Sunday, October 27, 2019

Talking Poetics #2 : Amish Trivedi

I want to start by talking about a movie that I used to recommend all the time but have stopped recommending. I stopped recommending it not because I came to dislike it, you understand, but because I came to love it more and would feel hurt whenever someone didn’t watch it. I don’t want to talk about how I felt once someone said they didn’t like it.

The movie is called Frank and it’s about a band that exists on the outside of any kind of mainstream music circle. They are joined by someone who wants to be famous, to write hits, but the members of the band, called the Soronprfbs, are just happy creating their strange music with their small following. Their lead singer, who wears a giant papier-mâché head, is caught in the middle of this struggle— between wanting to be happy creating what he wants to hear (with a rather heavy emphasis on the avant garde) and wanting to be loved by others, wanting to be famous.

This movie should be required viewing for every artist. First off, the songs are great, in my opinion, and secondly, this is a very real struggle, and I think for me was the kind of movie that once I saw it a couple of times, I understood my own struggles as an artist in a deeper way. We’re constantly struggling to make art not only that pleases us, but that we hope will please others so that we can continue to make art so that we can connect with other humans and to the world around us.

I think this is where I try to get a poem to, but I always seem to start with a line or two and go from there. This has not changed in twenty years+ of writing regularly, but perhaps I’ve become more attuned to it, more willing to accept that I need to get writing done versus letting something go. I have always liked the Michelangelo story wherein he talks about finding the work within the marble— I like following a piece of writing rather than pushing it. What fits next, what ideas are emerging? Perhaps this has made me less successful than I’d like, but it’s also what keeps me writing, trying to find that vein and follow it along through a poem.

I do utilize notebooks and am obsessive still about fountain pens. Gabe Gudding, who really got me turned onto them, and my friend Ben Sutton, who enables my obsession with this own— we really got into the tangibility of this method of writing, I think. It’s like driving a car right along the ground with no shocks: you feel the bumps and crevices of the surface and, at least in your own mind, you are part of the process more. This is as opposed to typing, which is an automatic process: part of learning to do it is forgetting the minor moves and concentrating on…I don’t even know. In handwriting, in fetishizing the instrument itself, I don’t know if I’m writing better poems (probably not) but I am enjoying all parts of it more.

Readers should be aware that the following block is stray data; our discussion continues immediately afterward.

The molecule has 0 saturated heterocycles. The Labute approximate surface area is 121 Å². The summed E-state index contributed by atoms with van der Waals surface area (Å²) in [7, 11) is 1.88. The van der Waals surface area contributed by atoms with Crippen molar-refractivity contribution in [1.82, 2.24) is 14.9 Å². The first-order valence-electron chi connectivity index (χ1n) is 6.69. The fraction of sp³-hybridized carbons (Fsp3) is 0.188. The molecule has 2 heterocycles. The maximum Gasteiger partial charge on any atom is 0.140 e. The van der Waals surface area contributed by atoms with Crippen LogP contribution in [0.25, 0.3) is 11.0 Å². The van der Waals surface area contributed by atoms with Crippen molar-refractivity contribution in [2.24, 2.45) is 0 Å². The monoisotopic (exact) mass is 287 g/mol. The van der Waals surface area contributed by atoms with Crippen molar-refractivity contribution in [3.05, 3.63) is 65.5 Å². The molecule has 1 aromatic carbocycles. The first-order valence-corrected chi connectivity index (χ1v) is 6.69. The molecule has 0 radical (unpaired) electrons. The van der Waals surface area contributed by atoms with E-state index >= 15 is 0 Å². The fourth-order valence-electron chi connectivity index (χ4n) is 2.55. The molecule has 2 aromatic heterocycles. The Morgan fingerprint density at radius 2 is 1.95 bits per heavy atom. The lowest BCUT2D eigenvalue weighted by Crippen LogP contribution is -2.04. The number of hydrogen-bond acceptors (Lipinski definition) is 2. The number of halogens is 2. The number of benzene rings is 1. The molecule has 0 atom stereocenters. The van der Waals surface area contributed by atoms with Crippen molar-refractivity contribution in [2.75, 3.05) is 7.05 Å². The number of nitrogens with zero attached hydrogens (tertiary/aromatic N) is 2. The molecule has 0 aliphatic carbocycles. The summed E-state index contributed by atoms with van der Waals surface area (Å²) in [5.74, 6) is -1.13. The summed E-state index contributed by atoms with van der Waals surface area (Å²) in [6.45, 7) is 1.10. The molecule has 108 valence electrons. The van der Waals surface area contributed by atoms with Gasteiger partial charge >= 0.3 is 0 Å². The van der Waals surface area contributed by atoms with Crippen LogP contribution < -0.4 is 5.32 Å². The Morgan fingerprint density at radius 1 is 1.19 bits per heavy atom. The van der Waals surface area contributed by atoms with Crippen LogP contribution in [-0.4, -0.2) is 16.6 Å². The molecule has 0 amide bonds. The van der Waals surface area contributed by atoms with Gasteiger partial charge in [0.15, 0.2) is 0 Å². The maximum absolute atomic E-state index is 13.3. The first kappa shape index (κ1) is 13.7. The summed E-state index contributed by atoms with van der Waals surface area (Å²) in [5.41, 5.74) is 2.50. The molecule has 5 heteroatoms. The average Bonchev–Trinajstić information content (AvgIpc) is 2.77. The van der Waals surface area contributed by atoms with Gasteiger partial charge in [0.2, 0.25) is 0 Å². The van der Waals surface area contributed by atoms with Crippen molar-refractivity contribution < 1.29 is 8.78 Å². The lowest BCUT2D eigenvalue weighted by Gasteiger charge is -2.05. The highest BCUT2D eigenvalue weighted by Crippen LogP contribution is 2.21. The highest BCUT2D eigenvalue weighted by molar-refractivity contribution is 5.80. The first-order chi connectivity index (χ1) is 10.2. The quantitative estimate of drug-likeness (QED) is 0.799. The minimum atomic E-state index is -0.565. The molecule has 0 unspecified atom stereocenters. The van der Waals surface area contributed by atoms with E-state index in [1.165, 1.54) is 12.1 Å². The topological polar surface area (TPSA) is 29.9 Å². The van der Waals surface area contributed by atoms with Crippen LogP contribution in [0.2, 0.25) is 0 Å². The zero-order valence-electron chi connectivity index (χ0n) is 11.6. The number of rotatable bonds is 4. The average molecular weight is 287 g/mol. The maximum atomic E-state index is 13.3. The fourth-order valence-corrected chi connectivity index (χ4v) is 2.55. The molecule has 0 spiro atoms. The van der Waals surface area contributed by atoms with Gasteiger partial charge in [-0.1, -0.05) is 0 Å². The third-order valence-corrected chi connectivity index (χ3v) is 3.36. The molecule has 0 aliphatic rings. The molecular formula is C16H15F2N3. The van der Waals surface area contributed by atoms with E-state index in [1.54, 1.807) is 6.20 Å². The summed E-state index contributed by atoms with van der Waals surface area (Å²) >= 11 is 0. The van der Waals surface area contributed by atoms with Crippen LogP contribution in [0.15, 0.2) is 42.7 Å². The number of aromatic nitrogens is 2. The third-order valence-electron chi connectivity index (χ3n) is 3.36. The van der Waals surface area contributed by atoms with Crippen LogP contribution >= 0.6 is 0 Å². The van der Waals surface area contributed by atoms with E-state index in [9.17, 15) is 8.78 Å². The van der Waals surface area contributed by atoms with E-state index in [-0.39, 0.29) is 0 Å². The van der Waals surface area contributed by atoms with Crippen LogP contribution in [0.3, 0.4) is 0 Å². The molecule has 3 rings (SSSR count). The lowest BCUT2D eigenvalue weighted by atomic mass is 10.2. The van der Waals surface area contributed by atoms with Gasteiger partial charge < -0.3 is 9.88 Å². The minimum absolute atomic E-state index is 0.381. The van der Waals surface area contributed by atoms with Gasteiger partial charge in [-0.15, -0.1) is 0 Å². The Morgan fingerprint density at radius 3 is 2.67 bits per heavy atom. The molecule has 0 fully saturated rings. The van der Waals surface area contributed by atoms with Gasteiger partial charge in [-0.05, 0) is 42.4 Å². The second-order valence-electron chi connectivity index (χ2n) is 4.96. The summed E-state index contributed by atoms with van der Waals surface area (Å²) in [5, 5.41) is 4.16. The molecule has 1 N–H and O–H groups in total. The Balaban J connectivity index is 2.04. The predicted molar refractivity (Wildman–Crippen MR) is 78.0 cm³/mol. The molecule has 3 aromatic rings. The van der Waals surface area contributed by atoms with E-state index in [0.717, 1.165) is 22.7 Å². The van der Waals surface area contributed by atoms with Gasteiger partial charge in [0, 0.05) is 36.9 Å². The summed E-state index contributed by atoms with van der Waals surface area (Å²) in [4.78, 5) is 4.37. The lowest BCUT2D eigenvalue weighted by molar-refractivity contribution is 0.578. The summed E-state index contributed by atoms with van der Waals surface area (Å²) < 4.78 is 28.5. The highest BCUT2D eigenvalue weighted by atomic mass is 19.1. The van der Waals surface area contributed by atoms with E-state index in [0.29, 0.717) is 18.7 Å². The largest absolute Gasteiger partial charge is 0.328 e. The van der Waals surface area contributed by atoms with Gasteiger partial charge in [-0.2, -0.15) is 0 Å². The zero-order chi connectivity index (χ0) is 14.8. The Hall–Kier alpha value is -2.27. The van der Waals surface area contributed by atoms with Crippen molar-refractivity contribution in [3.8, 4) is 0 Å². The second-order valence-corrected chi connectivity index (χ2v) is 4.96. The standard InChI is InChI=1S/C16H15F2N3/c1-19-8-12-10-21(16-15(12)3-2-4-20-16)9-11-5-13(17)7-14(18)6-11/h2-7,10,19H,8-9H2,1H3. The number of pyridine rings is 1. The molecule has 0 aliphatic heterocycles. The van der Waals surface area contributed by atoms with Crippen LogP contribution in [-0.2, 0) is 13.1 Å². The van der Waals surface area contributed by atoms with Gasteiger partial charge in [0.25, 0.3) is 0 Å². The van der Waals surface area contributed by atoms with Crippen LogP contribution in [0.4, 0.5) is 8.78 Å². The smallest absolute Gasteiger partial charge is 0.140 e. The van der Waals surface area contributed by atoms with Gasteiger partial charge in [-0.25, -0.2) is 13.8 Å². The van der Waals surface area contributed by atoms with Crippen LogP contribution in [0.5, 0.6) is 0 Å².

Line breaks…forms…the way a poem feels/looks/sits: I used to get a lot of nice words from Forrest Gander while at Brown about my line breaks. I like jarring— I like the feeling that one shouldn’t have a moment to settle into a poem, especially a short one. I hate “natural” line breaks and avoid them as much as possible, going out of my way to recut poems that have line breaks in new ways to avoid pausing at a comma or other break. I guess I want someone reading my work (hi, all two of you) to feel as uncomfortable as I feel all the time. Enjambment already feels like a violent word and I think it’s a way that I push myself and the work I’m producing to be a little bit violent, but hopefully not in an oppressive way of any kind. I’ve been told that I produce a “masculine” lyric, which I don’t much care for, so perhaps this is something I will work in changing in the future. I don’t know if the two are tied, but violence and masculinity seem inextricably linked, so I’d like to be out of the violence business.

I think about math a lot— I’m terrible at it, but I often think about calculus, about functions and derivatives. I see a poem as a derivative of an event or concept, which I view as function. A poem isn’t the speed, it’s the acceleration. I feel like I’m always trying to capture this in my work, to less and less success, generally. But maybe I’m just fine with my giant head on, my ten fans, making music with people I genuinely care about, and singing my heart out.

Amish Trivedi is the author of two books, some number of poems, some number of reviews, is at work on a dissertation, and lives on the very edge of Maryland.

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